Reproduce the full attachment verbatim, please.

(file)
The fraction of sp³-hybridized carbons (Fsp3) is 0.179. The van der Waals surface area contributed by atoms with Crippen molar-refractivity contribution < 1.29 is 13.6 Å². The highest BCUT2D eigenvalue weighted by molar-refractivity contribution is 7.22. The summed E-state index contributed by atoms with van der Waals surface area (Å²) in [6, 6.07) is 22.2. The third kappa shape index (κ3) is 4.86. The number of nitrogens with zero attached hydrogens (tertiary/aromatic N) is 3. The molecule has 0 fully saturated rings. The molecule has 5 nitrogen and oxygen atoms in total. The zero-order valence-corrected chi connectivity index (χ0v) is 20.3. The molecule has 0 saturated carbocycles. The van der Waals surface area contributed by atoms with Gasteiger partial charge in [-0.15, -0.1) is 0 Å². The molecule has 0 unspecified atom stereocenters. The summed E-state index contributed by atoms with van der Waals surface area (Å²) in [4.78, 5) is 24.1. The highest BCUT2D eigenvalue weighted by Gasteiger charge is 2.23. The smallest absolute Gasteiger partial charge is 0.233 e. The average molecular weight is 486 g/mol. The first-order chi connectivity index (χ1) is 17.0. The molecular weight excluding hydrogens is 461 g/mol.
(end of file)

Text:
The fraction of sp³-hybridized carbons (Fsp3) is 0.179. The van der Waals surface area contributed by atoms with Crippen molar-refractivity contribution < 1.29 is 13.6 Å². The highest BCUT2D eigenvalue weighted by molar-refractivity contribution is 7.22. The summed E-state index contributed by atoms with van der Waals surface area (Å²) in [6, 6.07) is 22.2. The third kappa shape index (κ3) is 4.86. The number of nitrogens with zero attached hydrogens (tertiary/aromatic N) is 3. The molecule has 0 fully saturated rings. The molecule has 5 nitrogen and oxygen atoms in total. The zero-order valence-corrected chi connectivity index (χ0v) is 20.3. The molecule has 0 saturated carbocycles. The van der Waals surface area contributed by atoms with Gasteiger partial charge in [-0.15, -0.1) is 0 Å². The molecule has 0 unspecified atom stereocenters. The summed E-state index contributed by atoms with van der Waals surface area (Å²) in [4.78, 5) is 24.1. The highest BCUT2D eigenvalue weighted by Gasteiger charge is 2.23. The smallest absolute Gasteiger partial charge is 0.233 e. The average molecular weight is 486 g/mol. The first-order chi connectivity index (χ1) is 17.0. The molecular weight excluding hydrogens is 461 g/mol.